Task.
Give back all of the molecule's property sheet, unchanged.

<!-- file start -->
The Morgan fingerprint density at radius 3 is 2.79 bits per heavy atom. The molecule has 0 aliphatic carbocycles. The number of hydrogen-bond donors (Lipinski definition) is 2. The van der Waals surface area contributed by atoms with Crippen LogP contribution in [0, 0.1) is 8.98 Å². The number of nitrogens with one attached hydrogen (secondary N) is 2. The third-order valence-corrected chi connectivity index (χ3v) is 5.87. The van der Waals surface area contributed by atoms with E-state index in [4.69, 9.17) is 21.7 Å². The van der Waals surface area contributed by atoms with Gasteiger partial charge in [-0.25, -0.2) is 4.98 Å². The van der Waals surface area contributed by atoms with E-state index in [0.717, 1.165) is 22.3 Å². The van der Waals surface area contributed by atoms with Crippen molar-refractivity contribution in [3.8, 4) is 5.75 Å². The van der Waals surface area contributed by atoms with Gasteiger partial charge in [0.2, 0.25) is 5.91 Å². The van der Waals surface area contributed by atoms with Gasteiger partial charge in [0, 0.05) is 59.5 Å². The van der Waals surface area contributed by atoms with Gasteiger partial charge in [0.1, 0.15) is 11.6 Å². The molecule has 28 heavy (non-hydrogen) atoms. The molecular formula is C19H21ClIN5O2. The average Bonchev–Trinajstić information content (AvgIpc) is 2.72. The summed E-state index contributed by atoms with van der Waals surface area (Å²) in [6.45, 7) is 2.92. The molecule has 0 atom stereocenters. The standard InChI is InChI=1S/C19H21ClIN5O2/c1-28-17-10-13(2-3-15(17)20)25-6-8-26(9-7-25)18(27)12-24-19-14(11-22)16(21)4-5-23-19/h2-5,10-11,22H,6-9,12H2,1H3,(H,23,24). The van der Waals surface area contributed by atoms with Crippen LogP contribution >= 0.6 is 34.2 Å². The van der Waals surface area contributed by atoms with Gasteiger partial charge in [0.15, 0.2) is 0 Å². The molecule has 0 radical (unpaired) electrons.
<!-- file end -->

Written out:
The Morgan fingerprint density at radius 3 is 2.79 bits per heavy atom. The molecule has 0 aliphatic carbocycles. The number of hydrogen-bond donors (Lipinski definition) is 2. The van der Waals surface area contributed by atoms with Crippen LogP contribution in [0, 0.1) is 8.98 Å². The number of nitrogens with one attached hydrogen (secondary N) is 2. The third-order valence-corrected chi connectivity index (χ3v) is 5.87. The van der Waals surface area contributed by atoms with E-state index in [4.69, 9.17) is 21.7 Å². The van der Waals surface area contributed by atoms with Gasteiger partial charge in [-0.25, -0.2) is 4.98 Å². The van der Waals surface area contributed by atoms with E-state index in [0.717, 1.165) is 22.3 Å². The van der Waals surface area contributed by atoms with Crippen molar-refractivity contribution in [3.8, 4) is 5.75 Å². The van der Waals surface area contributed by atoms with Gasteiger partial charge in [0.2, 0.25) is 5.91 Å². The van der Waals surface area contributed by atoms with Gasteiger partial charge in [0, 0.05) is 59.5 Å². The van der Waals surface area contributed by atoms with Gasteiger partial charge in [0.1, 0.15) is 11.6 Å². The molecule has 28 heavy (non-hydrogen) atoms. The molecular formula is C19H21ClIN5O2. The average Bonchev–Trinajstić information content (AvgIpc) is 2.72. The summed E-state index contributed by atoms with van der Waals surface area (Å²) in [6.45, 7) is 2.92. The molecule has 0 atom stereocenters. The standard InChI is InChI=1S/C19H21ClIN5O2/c1-28-17-10-13(2-3-15(17)20)25-6-8-26(9-7-25)18(27)12-24-19-14(11-22)16(21)4-5-23-19/h2-5,10-11,22H,6-9,12H2,1H3,(H,23,24). The van der Waals surface area contributed by atoms with Crippen LogP contribution >= 0.6 is 34.2 Å². The van der Waals surface area contributed by atoms with Gasteiger partial charge in [0.15, 0.2) is 0 Å². The molecule has 0 radical (unpaired) electrons.